TROPICAL CYCLONE FORMATION: MONITORING
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(T. F. “Storm” Walsh III)
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CURRENT 2016 TROPICAL CYCLONE TOTALS:
TOTAL STORMS: 4
INTENSE HURRICANES: 0
StormW’s Seasonal Hurricane Forecast:
TOTAL STORMS: 14-16
INTENSE HURRICANES: 3-4
SPECIAL TROPICAL WEATHER UPDATE:
An area of disturbed weather has popped up over the past few hours in the Gulf of Mexico, south of TX and LA. This area is associated with a trof of low pressure due to a stationary front. Upper level winds are currently somewhat favorable for development over the area at the moment. It is unknown at this time whether or not a closed surface low will develop. However, the area is stationary at the moment as steering currents are weak. Should this persist into late tomorrow, there is always a possibility it could be designated an INVEST.
I will not be available for the next 3 days, so I will not be able to monitor this and update.
Good day everyone!
This is probably nothing, but I am currently an upper level low, associated with the TUTT, that has been pretty much stationary north of Hispaniola, and near the SE Bahamas. This may not come to anything, but I want to see if it begins to work down to the surface. Currently, vorticity maps do not indicate vorticity at the surface.
The Tropical Wave noted in the CATL yesterday, has shown a decrease in convection as it continues toward the west. I do not anticipate development due to the abundance of dry air ahead of this wave.
The wave which moved off the African coast yesterday, has become less discernible in satellite loop imagery this morning.
Once again, based on analysis of the global models this morning, tropical development is still not expected during the next 7-10 days.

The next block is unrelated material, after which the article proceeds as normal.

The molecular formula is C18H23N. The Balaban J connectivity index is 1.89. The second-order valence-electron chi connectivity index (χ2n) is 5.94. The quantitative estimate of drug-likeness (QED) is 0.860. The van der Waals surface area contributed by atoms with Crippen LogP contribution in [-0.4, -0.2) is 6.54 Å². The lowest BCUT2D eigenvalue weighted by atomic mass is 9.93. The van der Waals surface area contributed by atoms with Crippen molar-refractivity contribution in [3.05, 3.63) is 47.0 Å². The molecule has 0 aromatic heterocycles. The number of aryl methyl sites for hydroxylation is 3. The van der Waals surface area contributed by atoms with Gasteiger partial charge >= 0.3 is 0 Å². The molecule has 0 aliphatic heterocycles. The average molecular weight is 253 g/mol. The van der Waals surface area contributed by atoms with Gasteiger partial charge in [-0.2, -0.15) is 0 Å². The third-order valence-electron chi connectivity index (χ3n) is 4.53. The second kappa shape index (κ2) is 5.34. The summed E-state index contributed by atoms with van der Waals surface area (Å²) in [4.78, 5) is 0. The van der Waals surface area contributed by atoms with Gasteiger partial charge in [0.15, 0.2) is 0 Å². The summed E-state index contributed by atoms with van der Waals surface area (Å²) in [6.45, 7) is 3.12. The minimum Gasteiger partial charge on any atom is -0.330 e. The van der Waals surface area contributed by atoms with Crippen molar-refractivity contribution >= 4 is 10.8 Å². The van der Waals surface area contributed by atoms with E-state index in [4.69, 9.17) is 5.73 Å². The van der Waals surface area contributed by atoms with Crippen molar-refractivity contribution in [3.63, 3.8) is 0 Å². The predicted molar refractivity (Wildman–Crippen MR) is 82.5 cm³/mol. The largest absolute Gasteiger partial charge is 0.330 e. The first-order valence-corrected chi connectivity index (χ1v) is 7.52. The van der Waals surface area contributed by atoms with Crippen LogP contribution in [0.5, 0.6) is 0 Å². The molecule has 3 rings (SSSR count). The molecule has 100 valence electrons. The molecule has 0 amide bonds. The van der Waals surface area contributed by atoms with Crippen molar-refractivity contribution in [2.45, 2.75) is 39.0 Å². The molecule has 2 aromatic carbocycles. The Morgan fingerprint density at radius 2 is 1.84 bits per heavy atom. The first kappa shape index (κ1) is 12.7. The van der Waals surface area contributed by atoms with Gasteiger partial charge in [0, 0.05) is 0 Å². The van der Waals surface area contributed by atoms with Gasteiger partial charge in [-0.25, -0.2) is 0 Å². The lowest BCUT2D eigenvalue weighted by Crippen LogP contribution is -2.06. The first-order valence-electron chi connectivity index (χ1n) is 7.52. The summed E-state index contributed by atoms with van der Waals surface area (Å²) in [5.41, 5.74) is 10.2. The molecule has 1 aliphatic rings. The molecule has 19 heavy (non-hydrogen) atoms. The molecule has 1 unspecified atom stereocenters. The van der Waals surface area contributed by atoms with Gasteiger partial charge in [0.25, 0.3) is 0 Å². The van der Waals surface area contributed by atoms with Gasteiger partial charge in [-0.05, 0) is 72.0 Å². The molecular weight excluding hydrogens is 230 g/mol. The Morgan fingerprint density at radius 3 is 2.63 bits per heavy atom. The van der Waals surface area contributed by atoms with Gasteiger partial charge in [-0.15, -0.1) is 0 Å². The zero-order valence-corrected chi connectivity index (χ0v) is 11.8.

The current 200 mb velocity potential forecasts are indicating some moderate to strong upward motion at approximately week 2 in the forecast period, from today. This does not always guarantee tropical development, however the probability does increase. Blues and purple in the following indicate favorable conditions (upward motion/rising air), and browns/reds indicate unfavorable (downward velocities/sinking air). With the GFS, greens indicate upward motion, yellows and reds…downward motion. The GFS 500 mb normalized anomaly forecast indicates a somewhat significant lowering of pressures in the GOMEX in around 14-16 days. Again, as I stated, not guaranteed development, but the area may bear monitoring at that time. Credit to my colleague, Levi Cowan and his Tropical Tidbits site, for the GFS 500 mb anomaly graphic.
A friend sent this to me, and credit given to Dr. Michael Ventrice, ph.D. It explains pretty much the workings associated with the 200 mb velocity potentials and the MJO.
Another traveling feature that can influence the Atlantic is the Madden-Julian Oscillation. Typically stronger and much slower-moving than a CCKW, an active MJO phase can favor upward motion and tropical cyclone development for a week or two as its forward flank approaches an ocean basin. MJOs can reinforce or dampen the effects of a CCKW. Ventrice notes: “Usually, the MJO will act to enhance the higher-frequency waves traveling through it. So you will get stronger CCKWs within the active envelope of the MJO and vice versa.” As of last week, the nearest active MJO phase was located over the Maritime Continent, a location that typically works against tropical cyclone development in the western part of the Atlantic basin. It will be a couple of weeks until this MJO makes it far enough east to boost conditions in the Gulf of Mexico, and its strength at that point is still uncertain. Hurricanes in the Gulf of Mexico and western Caribbean are several times more likely to form during an active MJO phase as opposed to a suppressed phase.
Here is the current map of TCHP or OHC…courtesy given to Weatherbell Analytics
Tropical Storm formation is not expected during the next 7-10 days.
Have a blessed day!
T. F. “STORM” WALSH III
GMCS, USCG (ret)
METEOROLOGIST / HURRICANE SPECIALIST /SEVERE WEATHER SPECIALIST
MEMBER WEST CENTRAL FLORIDA AMS